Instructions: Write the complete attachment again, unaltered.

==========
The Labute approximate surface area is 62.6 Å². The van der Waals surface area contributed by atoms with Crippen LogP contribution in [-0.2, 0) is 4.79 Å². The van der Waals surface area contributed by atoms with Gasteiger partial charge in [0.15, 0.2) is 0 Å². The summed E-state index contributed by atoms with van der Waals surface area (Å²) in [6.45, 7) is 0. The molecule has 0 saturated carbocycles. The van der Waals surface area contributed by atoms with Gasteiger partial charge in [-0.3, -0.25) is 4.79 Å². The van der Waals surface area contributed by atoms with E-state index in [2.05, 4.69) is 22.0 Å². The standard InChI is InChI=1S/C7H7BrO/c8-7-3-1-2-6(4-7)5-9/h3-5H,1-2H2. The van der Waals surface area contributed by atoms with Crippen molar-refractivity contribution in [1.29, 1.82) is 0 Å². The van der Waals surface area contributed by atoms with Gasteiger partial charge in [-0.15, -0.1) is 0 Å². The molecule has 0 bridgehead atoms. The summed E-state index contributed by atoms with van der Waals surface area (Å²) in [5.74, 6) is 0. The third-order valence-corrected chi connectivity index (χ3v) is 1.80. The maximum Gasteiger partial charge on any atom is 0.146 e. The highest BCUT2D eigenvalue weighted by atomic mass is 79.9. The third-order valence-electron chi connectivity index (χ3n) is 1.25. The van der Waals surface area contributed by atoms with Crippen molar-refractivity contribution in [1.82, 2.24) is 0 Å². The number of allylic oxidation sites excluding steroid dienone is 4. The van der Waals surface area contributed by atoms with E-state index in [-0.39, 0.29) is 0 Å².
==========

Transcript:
The Labute approximate surface area is 62.6 Å². The van der Waals surface area contributed by atoms with Crippen LogP contribution in [-0.2, 0) is 4.79 Å². The van der Waals surface area contributed by atoms with Gasteiger partial charge in [0.15, 0.2) is 0 Å². The summed E-state index contributed by atoms with van der Waals surface area (Å²) in [6.45, 7) is 0. The molecule has 0 saturated carbocycles. The van der Waals surface area contributed by atoms with Gasteiger partial charge in [-0.3, -0.25) is 4.79 Å². The van der Waals surface area contributed by atoms with E-state index in [2.05, 4.69) is 22.0 Å². The standard InChI is InChI=1S/C7H7BrO/c8-7-3-1-2-6(4-7)5-9/h3-5H,1-2H2. The van der Waals surface area contributed by atoms with Crippen molar-refractivity contribution in [1.29, 1.82) is 0 Å². The van der Waals surface area contributed by atoms with Gasteiger partial charge in [-0.15, -0.1) is 0 Å². The molecule has 0 bridgehead atoms. The summed E-state index contributed by atoms with van der Waals surface area (Å²) in [5.74, 6) is 0. The third-order valence-corrected chi connectivity index (χ3v) is 1.80. The maximum Gasteiger partial charge on any atom is 0.146 e. The highest BCUT2D eigenvalue weighted by atomic mass is 79.9. The third-order valence-electron chi connectivity index (χ3n) is 1.25. The van der Waals surface area contributed by atoms with Crippen molar-refractivity contribution in [1.82, 2.24) is 0 Å². The number of allylic oxidation sites excluding steroid dienone is 4. The van der Waals surface area contributed by atoms with E-state index in [-0.39, 0.29) is 0 Å².